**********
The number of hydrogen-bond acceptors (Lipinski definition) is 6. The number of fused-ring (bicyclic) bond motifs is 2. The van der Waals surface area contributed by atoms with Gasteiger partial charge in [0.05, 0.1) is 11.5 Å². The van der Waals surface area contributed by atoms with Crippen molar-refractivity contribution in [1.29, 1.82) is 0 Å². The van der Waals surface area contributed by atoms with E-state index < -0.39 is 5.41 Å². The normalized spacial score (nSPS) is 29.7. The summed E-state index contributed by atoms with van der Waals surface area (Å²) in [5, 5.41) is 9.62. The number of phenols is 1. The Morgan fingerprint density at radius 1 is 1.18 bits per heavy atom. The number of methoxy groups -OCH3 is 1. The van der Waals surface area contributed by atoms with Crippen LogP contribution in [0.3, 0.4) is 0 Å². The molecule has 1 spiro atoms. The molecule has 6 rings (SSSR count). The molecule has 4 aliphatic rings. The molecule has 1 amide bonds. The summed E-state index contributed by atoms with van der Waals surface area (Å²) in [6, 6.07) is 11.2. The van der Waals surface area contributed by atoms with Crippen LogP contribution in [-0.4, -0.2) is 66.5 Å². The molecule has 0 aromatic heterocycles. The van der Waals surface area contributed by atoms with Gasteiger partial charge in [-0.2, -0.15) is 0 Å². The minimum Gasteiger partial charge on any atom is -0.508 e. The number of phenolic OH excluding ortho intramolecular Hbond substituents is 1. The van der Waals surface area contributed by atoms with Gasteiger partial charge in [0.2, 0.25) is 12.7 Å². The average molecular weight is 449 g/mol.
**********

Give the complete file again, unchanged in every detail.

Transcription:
The number of hydrogen-bond acceptors (Lipinski definition) is 6. The number of fused-ring (bicyclic) bond motifs is 2. The van der Waals surface area contributed by atoms with Gasteiger partial charge in [0.05, 0.1) is 11.5 Å². The van der Waals surface area contributed by atoms with Crippen molar-refractivity contribution in [1.29, 1.82) is 0 Å². The van der Waals surface area contributed by atoms with E-state index < -0.39 is 5.41 Å². The normalized spacial score (nSPS) is 29.7. The summed E-state index contributed by atoms with van der Waals surface area (Å²) in [5, 5.41) is 9.62. The number of phenols is 1. The Morgan fingerprint density at radius 1 is 1.18 bits per heavy atom. The number of methoxy groups -OCH3 is 1. The van der Waals surface area contributed by atoms with Crippen LogP contribution in [0.3, 0.4) is 0 Å². The molecule has 1 spiro atoms. The molecule has 6 rings (SSSR count). The molecule has 4 aliphatic rings. The molecule has 1 amide bonds. The summed E-state index contributed by atoms with van der Waals surface area (Å²) in [6, 6.07) is 11.2. The van der Waals surface area contributed by atoms with Crippen LogP contribution in [-0.4, -0.2) is 66.5 Å². The molecule has 0 aromatic heterocycles. The van der Waals surface area contributed by atoms with Gasteiger partial charge in [-0.2, -0.15) is 0 Å². The minimum Gasteiger partial charge on any atom is -0.508 e. The number of phenolic OH excluding ortho intramolecular Hbond substituents is 1. The van der Waals surface area contributed by atoms with Gasteiger partial charge in [0.2, 0.25) is 12.7 Å². The average molecular weight is 449 g/mol.